Most teachers could think of something they would like to see enshrined in legislation before the abolition of fox-hunting. How this came to be a top legislative priority north of the border was always a bit of a mystery.
Not too many foxes are at risk here anyway, and if the argument is animal cruelty, let's take another look at the safeguards or lack of them for the animals bred to feed us on that final often too lengthy journey to the abattoir. Our politicians have laid themselves wide open to suspicion of political correctness and self-indulgence.
Meantime, of course, the pros and cons of chasing the little red fox - the arguments of the extremists and the search for compromise - have faded from view in the glare of general election hype and in the face of a national plague of truly Pharaonic proportions - foot-and-mouth disease.
What a saga of bumbling indecision, lack of official forward planning and just plain incompetence has characterised these sorry weeks. And how these heart-rending events have underlined yet again the con-trasting perspectives of the Islington mafia in Downing Street or the cabals of intrigue on the Mound and the cohorts of Clarissa's country lovers, whether of the labradorLandrover variety or the croftertenant farmer.
Back in February we townies didn't know how easy we had it with just a bit of slush underfoot, while acquaintances in the country were without electricity for days. Schools were closed, frontier spirit was called for. Only last week friends from the Solway coast came to visit Edinburgh with coughs and sore throats from the toxic chemicals on the burning pyres directly behind their village, and the fumes from Cumbria across the estuary.
To late into a crisis which has already cost the country pound;20 billion, the Government has discovered that the mass burning of livestock releases cancerous dioxins into the atmosphere. The relevant minister wriggles and backtracks daily on the subject of disposal policy, or the latest U-turn on vaccination.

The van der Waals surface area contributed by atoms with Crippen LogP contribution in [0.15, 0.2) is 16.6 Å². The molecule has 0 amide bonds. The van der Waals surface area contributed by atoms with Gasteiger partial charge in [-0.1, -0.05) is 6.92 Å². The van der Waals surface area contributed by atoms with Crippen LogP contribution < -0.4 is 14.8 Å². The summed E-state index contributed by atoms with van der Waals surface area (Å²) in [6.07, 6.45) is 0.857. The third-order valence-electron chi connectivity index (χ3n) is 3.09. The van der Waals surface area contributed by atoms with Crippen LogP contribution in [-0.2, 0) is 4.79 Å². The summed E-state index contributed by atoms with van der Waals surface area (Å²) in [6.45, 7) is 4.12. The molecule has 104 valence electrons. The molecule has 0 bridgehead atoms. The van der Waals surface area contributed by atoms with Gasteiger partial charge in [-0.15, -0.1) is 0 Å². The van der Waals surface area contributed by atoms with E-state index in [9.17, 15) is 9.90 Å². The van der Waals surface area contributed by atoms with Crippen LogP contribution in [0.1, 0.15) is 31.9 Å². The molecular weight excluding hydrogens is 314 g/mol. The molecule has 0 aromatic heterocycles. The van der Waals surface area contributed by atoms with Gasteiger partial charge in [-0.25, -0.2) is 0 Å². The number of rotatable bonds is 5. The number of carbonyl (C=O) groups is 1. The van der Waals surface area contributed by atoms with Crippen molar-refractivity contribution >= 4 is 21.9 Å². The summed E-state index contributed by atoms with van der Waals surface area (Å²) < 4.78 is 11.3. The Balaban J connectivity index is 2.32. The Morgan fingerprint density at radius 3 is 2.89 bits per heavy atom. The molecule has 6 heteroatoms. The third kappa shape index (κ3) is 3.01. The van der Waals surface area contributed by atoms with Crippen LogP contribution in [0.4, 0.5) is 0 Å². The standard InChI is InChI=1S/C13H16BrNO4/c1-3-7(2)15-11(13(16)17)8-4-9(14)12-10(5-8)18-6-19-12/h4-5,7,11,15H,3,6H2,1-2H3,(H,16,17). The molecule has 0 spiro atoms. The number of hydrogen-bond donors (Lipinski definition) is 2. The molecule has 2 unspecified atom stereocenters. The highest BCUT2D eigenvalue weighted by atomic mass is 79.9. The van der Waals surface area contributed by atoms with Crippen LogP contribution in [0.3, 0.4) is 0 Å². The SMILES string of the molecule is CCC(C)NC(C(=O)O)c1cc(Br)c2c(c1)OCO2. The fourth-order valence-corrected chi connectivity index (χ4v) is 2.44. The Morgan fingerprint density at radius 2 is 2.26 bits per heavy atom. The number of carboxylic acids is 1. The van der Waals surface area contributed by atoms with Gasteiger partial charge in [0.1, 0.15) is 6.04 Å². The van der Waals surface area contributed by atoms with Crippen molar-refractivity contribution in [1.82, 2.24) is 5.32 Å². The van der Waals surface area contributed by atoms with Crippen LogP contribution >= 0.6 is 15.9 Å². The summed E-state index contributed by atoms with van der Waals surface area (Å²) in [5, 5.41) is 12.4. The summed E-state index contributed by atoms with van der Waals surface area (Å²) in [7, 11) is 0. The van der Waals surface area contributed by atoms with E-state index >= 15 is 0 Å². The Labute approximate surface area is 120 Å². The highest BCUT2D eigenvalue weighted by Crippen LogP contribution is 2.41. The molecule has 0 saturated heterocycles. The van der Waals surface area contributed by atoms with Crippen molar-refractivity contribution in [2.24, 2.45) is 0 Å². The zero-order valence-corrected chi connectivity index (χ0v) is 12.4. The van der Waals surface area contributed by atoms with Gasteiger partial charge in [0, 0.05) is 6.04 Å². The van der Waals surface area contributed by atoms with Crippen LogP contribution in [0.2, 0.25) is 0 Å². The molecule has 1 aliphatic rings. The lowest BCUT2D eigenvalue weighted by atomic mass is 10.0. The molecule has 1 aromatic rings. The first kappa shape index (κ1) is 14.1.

The farmers, say the Government, don't want vaccination. But any farmer will tell you that if ministers would guarantee the market price of the produce of vaccinated beasts they would vaccinate with alacrity. But the Government won't.
This weekend I drove to Lochaber to visit a crofter friend. He has 50 cows and 150 sheep and like many other small sheep farmers would fain get rid of his sheep altogether. Too much work for too little profit. So why doesn't he? Because the European grant scheme is so crazily generous that no way can he afford to give up the sheep subsidy from Brussels. It is, of course, not transferable as cow subsidy. Like so many in the country he is into tourism, but has had not one single visitor to his six A-frame chalets overlooking the loch this year.
The foot-and-mouth precautions on the Highland roads are a farce: we occasionally drove over the tattered remnants of last week's disinfected straw. Walking everywhere is limited or curtailed. Tourists have effectively been frightened off, but the virus is free to travel on the wind, or on birds or deer. Everywhere in the Highlands, sheep and lambs are free to roam the hillsides and cross roads at will, as they always have done, while elsewhere in Britain they starve in mud.
Come to think of it, education may no longer top the agenda and Countryside Alliance candidates do quite well at the polls next month.